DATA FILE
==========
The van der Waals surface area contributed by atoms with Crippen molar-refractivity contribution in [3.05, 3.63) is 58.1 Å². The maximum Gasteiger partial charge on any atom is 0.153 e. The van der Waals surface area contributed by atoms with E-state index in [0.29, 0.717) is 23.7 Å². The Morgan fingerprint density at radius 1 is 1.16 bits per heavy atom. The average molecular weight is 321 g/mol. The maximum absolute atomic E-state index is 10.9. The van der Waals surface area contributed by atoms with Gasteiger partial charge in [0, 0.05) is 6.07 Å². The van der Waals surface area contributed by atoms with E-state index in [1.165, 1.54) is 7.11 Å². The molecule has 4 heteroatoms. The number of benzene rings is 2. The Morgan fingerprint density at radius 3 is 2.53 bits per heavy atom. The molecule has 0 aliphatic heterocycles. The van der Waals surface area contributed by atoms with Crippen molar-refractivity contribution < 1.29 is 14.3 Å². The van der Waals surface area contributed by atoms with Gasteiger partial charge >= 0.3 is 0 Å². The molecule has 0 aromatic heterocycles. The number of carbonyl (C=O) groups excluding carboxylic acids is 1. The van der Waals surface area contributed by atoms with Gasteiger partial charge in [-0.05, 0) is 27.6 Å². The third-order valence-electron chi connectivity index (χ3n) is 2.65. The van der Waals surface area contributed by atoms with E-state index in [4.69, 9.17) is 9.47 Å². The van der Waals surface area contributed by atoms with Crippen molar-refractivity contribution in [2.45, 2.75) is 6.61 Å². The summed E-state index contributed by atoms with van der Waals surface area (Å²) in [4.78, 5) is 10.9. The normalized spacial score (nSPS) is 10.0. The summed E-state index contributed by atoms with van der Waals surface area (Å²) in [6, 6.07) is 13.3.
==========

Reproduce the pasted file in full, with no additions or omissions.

The van der Waals surface area contributed by atoms with Crippen molar-refractivity contribution in [3.05, 3.63) is 58.1 Å². The maximum Gasteiger partial charge on any atom is 0.153 e. The van der Waals surface area contributed by atoms with E-state index in [0.29, 0.717) is 23.7 Å². The Morgan fingerprint density at radius 1 is 1.16 bits per heavy atom. The average molecular weight is 321 g/mol. The maximum absolute atomic E-state index is 10.9. The van der Waals surface area contributed by atoms with Gasteiger partial charge in [0, 0.05) is 6.07 Å². The van der Waals surface area contributed by atoms with E-state index in [1.165, 1.54) is 7.11 Å². The molecule has 4 heteroatoms. The number of benzene rings is 2. The Morgan fingerprint density at radius 3 is 2.53 bits per heavy atom. The molecule has 0 aliphatic heterocycles. The van der Waals surface area contributed by atoms with Crippen molar-refractivity contribution < 1.29 is 14.3 Å². The van der Waals surface area contributed by atoms with Gasteiger partial charge >= 0.3 is 0 Å². The molecule has 0 aromatic heterocycles. The number of carbonyl (C=O) groups excluding carboxylic acids is 1. The van der Waals surface area contributed by atoms with Gasteiger partial charge in [-0.05, 0) is 27.6 Å². The third-order valence-electron chi connectivity index (χ3n) is 2.65. The van der Waals surface area contributed by atoms with E-state index in [4.69, 9.17) is 9.47 Å². The van der Waals surface area contributed by atoms with Crippen molar-refractivity contribution in [2.45, 2.75) is 6.61 Å². The summed E-state index contributed by atoms with van der Waals surface area (Å²) in [4.78, 5) is 10.9. The normalized spacial score (nSPS) is 10.0. The summed E-state index contributed by atoms with van der Waals surface area (Å²) in [6, 6.07) is 13.3.